Graphite and wash on paper, 1814
In an odd twist, although the Americans managed to inflict significant casualties on the British at Bladensburg, such was the rout that the numbers of killed and wounded on the American side were few. As Major General Robert Ross noted dryly, “The rapid flight of the enemy . . . precluded many prisoners being taken.” The British casualties were largely caused by the 500 marines and seamen under the command of Commodore Joshua Barney, who had been evading the British with his small flotilla in the Chesapeake Bay for months.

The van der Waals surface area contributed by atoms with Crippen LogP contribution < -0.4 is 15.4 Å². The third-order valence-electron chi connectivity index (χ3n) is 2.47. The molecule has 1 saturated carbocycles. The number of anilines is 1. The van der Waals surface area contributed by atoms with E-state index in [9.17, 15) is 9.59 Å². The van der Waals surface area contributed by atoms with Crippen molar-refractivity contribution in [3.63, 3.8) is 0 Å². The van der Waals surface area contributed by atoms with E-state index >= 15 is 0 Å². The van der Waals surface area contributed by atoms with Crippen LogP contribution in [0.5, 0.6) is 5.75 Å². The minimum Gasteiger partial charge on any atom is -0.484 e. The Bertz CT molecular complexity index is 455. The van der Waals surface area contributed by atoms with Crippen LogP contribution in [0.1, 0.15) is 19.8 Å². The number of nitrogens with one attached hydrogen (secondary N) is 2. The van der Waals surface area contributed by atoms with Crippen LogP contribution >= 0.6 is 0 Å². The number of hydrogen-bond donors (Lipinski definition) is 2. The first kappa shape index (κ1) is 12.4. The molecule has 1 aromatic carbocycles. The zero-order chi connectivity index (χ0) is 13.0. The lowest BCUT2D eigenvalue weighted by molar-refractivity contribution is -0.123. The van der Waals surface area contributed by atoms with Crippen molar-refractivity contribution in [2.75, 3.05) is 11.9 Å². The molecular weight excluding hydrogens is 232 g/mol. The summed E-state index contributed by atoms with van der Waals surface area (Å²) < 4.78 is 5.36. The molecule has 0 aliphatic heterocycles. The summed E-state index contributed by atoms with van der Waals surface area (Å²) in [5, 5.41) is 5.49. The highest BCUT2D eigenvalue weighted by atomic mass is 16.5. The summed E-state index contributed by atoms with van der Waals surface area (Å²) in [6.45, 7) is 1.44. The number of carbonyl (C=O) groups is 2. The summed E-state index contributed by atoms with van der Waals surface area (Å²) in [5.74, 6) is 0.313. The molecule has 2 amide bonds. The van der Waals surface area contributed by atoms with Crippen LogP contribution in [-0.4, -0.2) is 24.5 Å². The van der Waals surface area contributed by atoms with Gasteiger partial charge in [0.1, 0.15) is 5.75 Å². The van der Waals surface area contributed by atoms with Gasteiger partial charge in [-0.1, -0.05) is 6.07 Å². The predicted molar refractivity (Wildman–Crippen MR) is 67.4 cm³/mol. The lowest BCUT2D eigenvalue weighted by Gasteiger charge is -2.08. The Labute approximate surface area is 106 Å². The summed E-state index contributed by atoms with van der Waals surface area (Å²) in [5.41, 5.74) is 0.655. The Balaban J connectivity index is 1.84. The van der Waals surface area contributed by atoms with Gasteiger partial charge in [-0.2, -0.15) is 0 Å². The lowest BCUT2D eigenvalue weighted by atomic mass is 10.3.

Barney and his marines were now aiding in the defense of Washington. At the last moment, he ordered a retreat, just before he was shot and left on the field. Also serving on land was Barney’s naval foe, Rear Admiral Sir George Cockburn. When brought to his side, Barney admitted, “Well, admiral, you have got hold of me at last.”